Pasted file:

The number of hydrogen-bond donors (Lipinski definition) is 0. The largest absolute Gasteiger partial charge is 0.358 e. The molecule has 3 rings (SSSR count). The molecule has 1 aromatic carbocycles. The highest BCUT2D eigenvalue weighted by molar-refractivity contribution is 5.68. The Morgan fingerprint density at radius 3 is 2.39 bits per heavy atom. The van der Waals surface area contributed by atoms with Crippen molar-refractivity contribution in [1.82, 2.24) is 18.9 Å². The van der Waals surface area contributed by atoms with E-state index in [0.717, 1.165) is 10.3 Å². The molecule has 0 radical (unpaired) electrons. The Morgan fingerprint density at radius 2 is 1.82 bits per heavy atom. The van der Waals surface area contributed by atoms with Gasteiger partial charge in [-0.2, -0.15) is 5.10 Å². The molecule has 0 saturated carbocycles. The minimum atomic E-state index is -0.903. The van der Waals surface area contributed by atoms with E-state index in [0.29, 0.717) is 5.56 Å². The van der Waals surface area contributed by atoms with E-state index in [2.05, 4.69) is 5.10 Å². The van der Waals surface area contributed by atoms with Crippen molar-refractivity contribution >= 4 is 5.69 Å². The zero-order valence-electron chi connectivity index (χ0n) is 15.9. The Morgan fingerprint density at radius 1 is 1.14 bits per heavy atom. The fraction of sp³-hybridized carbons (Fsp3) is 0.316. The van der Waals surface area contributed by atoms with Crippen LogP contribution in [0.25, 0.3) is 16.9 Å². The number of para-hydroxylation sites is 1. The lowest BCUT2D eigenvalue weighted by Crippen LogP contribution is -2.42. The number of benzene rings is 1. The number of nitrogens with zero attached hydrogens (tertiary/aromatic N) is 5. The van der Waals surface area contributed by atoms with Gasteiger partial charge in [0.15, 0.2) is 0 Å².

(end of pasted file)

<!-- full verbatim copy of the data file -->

The number of hydrogen-bond donors (Lipinski definition) is 0. The largest absolute Gasteiger partial charge is 0.358 e. The molecule has 3 rings (SSSR count). The molecule has 1 aromatic carbocycles. The highest BCUT2D eigenvalue weighted by molar-refractivity contribution is 5.68. The Morgan fingerprint density at radius 3 is 2.39 bits per heavy atom. The van der Waals surface area contributed by atoms with Crippen molar-refractivity contribution in [1.82, 2.24) is 18.9 Å². The van der Waals surface area contributed by atoms with E-state index in [0.717, 1.165) is 10.3 Å². The molecule has 0 radical (unpaired) electrons. The Morgan fingerprint density at radius 2 is 1.82 bits per heavy atom. The van der Waals surface area contributed by atoms with Gasteiger partial charge in [-0.2, -0.15) is 5.10 Å². The molecule has 0 saturated carbocycles. The minimum atomic E-state index is -0.903. The van der Waals surface area contributed by atoms with E-state index in [0.29, 0.717) is 5.56 Å². The van der Waals surface area contributed by atoms with E-state index in [2.05, 4.69) is 5.10 Å². The van der Waals surface area contributed by atoms with Crippen molar-refractivity contribution >= 4 is 5.69 Å². The zero-order valence-electron chi connectivity index (χ0n) is 15.9. The Morgan fingerprint density at radius 1 is 1.14 bits per heavy atom. The fraction of sp³-hybridized carbons (Fsp3) is 0.316. The van der Waals surface area contributed by atoms with Crippen LogP contribution in [0.25, 0.3) is 16.9 Å². The number of para-hydroxylation sites is 1. The lowest BCUT2D eigenvalue weighted by Crippen LogP contribution is -2.42. The number of benzene rings is 1. The number of nitrogens with zero attached hydrogens (tertiary/aromatic N) is 5. The van der Waals surface area contributed by atoms with Gasteiger partial charge in [0.15, 0.2) is 0 Å².